Prisons get the full treatment

All prisoners will be given regular medical check-ups, and weekly cancer detection clinics will be held for female inmates. Nadia Fazlulhaq reports

The passerby who looks in the direction of the Magazine Prison in Borella, Colombo, may notice the words “Prisoners are human beings” in raised letters along the prison boundary wall. How many of the hundreds who daily go past the prison give a thought to the humans who live within the prison precints? And how many of those who do give a thought to the prisoners ever wonder about the conditions they live in, locked up in their tiny cells?

Not many would know that prisoners are among the most vulnerable groups in respect of socially communicated diseases. Every year, some 30,000 convicted persons are absorbed into the country’s 34 prisons. The moment they enter the closed and claustrophobic environment of a prison, they are exposed to a variety of diseases, including viral infections, fever, tuberculosis (TB), skin disease (rashes/dermatitis) and sexually-transmitted infections (STIs). The majority of prisoners are aged between 22 and 40. In 2010, there were 32,128 fresh admissions to prisons – 31,096 males and 1,032 females.

The Ministry of Health Ministry and the Ministry of Rehabilitation and Prison Reforms have formulated an action plan to boost prison health services and minimise the risk of prisoners spreading disease,.
“Starting in May, we will be screening all new admissions for communicable diseases,” Health Ministry Additional Secretary Dr. Palitha Mahipala told the Sunday Times. “Those already suffering from illnesses will be put under medical supervision and given the required medication.”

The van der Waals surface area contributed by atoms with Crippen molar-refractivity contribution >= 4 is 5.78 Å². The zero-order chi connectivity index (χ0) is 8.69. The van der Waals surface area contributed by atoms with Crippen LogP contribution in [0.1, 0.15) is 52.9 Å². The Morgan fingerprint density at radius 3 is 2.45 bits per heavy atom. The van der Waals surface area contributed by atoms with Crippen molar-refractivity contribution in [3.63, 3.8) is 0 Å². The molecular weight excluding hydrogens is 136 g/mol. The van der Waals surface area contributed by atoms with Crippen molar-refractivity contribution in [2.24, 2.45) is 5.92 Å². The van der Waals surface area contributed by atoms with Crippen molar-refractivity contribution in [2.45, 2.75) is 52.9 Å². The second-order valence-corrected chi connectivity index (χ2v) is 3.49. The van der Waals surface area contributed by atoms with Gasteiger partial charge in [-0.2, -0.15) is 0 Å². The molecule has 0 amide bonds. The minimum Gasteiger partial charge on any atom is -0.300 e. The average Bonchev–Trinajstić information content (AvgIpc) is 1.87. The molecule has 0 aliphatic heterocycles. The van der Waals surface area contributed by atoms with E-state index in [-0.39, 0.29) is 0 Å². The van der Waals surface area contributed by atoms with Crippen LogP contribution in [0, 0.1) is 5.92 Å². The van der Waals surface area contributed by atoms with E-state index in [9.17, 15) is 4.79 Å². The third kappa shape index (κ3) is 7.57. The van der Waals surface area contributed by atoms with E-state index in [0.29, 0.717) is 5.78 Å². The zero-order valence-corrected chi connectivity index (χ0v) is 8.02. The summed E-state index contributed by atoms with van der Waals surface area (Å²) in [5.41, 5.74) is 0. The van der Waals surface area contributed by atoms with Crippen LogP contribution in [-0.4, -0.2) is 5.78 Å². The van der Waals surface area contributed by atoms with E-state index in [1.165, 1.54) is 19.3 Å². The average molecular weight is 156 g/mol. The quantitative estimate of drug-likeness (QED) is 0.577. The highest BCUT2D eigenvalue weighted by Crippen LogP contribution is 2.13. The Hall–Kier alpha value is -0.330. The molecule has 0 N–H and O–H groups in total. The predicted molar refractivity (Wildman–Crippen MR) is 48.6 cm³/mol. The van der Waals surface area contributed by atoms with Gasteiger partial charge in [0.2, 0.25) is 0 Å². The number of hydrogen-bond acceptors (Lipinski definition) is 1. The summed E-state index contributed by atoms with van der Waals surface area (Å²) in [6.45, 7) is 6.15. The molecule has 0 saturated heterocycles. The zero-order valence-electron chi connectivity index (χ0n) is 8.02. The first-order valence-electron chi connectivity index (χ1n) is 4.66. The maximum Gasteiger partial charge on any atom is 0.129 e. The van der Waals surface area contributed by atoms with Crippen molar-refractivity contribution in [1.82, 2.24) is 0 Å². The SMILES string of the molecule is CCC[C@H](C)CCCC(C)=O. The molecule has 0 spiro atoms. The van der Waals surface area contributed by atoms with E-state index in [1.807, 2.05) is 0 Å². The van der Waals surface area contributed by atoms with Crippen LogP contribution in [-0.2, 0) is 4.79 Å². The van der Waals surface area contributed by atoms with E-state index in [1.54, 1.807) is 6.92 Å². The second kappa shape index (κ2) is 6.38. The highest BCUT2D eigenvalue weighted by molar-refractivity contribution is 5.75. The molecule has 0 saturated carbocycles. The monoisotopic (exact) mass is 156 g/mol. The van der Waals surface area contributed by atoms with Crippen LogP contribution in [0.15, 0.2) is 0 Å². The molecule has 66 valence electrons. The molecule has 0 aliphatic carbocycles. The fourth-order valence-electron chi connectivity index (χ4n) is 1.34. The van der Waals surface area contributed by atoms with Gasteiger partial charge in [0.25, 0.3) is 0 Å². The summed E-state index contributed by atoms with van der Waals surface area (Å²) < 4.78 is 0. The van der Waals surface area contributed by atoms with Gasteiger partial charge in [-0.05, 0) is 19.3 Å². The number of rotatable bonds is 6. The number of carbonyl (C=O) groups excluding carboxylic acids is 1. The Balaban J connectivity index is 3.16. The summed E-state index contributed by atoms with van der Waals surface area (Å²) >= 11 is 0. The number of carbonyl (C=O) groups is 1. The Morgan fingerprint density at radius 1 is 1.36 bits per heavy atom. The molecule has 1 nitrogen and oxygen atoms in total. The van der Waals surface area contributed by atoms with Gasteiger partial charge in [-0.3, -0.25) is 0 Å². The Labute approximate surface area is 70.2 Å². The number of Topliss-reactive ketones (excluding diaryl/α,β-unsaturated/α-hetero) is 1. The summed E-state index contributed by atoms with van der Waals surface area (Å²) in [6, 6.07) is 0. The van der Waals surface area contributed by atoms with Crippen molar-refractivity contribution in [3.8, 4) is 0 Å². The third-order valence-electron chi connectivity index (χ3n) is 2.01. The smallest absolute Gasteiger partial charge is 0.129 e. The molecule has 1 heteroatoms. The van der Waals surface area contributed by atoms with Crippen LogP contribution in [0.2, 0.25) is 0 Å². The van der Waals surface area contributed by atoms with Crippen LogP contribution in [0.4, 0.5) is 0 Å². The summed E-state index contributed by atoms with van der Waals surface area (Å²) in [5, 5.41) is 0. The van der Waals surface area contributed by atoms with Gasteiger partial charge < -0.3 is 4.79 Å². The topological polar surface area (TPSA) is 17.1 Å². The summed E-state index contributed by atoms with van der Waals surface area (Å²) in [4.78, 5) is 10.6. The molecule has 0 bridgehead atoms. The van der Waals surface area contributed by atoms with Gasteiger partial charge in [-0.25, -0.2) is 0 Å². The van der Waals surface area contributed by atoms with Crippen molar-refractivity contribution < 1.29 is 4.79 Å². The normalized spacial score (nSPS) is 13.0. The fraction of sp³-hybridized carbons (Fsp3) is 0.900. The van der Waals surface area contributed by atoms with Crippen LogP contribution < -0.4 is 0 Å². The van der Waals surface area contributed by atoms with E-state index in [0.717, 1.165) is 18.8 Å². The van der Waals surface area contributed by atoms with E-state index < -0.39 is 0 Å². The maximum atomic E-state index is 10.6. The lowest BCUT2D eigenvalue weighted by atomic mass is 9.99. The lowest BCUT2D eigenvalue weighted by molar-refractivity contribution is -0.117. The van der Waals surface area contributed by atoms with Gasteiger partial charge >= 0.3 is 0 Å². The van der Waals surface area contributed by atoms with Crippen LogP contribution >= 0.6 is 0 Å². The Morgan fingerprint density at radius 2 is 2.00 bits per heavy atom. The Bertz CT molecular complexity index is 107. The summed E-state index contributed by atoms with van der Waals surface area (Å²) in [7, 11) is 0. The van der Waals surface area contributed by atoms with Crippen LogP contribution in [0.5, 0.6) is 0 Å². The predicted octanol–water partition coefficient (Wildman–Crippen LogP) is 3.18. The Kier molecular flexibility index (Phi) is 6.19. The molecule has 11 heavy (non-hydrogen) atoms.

Dr. Mahipala chairs the steering committee that oversees health facilities in prisons. The committee comprises the Prisons Commissioner, the heads of all 34 prisons, and the health directors. The health directors oversee public health, tuberculosis, HIV/AIDS, environment and occupational health, and non-communicable diseases. Cleanliness, lighting, ventilation and sanitary conditions will be regularly reviewed.

Starting next month, and at the request of Rehabilitation and Prison Reforms Minister Chandrasiri Gajadheera, medical files will be maintained for all new admissions. Prisons will be monitored and guidelines issued to ensure the smooth operation and functioning of health facilities, including the supply of medicinal drugs. Surgical, skin, STI, TB and dental clinics will be conducted once a week. On admission, prisoners will undergo blood pressure, body mass index (BMI), and blood glucose checks, and they will be tested for non-communicable diseases. They will also be advised on healthy lifestyles. Female prisoners will attend regular health camps where they will be checked for breast and cervical cancer, sexually transmitted diseases, and general hygiene.

“After the pilot project at Welikada Prison, the health services will be introduced to other prisons,” Dr. Mahipala said. Overcrowding is a major concern and a reason for the spread of respiratory illnesses. Cases of TB have surfaced in the Colombo, Kandy and Mahara prisons.

“An STI clinic was set up at Welikada prison two weeks ago,” Prisons Commissioner (Welfare) Lakshman Silva told the Sunday Times. “Those with STIs at Welikada, the Colombo Remand and the New Magazine prisons in Colombo are sent to the clinic for treatment. On opening day, between 30 and 40 male and female prisoners came to the clinic. Most had skin problems, while a couple of patients had mumps. More than 40 percent of prison inmates are injection drug users [IDUs] and active homosexuals, and therefore vulnerable to illness.”

While Colombo prisons are well served by medical staff, including doctors and nurses, prisons in the rest of the country, including the prison in Vavuniya, are greatly in need of medical practitioners, Mr. Silva said.

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